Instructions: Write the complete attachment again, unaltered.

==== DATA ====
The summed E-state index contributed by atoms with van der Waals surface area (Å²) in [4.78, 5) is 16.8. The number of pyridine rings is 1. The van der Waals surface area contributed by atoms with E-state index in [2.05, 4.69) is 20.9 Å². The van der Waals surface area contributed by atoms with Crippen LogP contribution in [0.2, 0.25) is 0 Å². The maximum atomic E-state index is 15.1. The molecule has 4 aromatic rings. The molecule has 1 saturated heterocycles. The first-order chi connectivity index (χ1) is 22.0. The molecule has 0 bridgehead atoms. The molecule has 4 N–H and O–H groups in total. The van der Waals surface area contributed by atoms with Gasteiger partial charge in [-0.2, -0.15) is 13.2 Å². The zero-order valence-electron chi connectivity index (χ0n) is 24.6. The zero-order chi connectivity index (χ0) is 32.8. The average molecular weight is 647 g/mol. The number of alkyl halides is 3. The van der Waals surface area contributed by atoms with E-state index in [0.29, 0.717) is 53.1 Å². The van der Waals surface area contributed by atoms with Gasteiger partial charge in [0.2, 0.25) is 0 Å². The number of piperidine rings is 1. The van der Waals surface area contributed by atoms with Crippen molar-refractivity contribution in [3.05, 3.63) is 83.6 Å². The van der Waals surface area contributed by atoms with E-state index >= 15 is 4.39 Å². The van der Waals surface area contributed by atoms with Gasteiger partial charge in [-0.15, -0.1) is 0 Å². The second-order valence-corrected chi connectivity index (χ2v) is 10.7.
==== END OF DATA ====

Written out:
The summed E-state index contributed by atoms with van der Waals surface area (Å²) in [4.78, 5) is 16.8. The number of pyridine rings is 1. The van der Waals surface area contributed by atoms with E-state index in [2.05, 4.69) is 20.9 Å². The van der Waals surface area contributed by atoms with Crippen LogP contribution in [0.2, 0.25) is 0 Å². The maximum atomic E-state index is 15.1. The molecule has 4 aromatic rings. The molecule has 1 saturated heterocycles. The first-order chi connectivity index (χ1) is 22.0. The molecule has 0 bridgehead atoms. The molecule has 4 N–H and O–H groups in total. The van der Waals surface area contributed by atoms with Gasteiger partial charge in [-0.2, -0.15) is 13.2 Å². The zero-order valence-electron chi connectivity index (χ0n) is 24.6. The zero-order chi connectivity index (χ0) is 32.8. The average molecular weight is 647 g/mol. The number of alkyl halides is 3. The van der Waals surface area contributed by atoms with E-state index in [0.29, 0.717) is 53.1 Å². The van der Waals surface area contributed by atoms with Gasteiger partial charge in [0.2, 0.25) is 0 Å². The number of piperidine rings is 1. The van der Waals surface area contributed by atoms with Crippen molar-refractivity contribution in [3.05, 3.63) is 83.6 Å². The van der Waals surface area contributed by atoms with E-state index >= 15 is 4.39 Å². The van der Waals surface area contributed by atoms with Gasteiger partial charge in [-0.15, -0.1) is 0 Å². The second-order valence-corrected chi connectivity index (χ2v) is 10.7.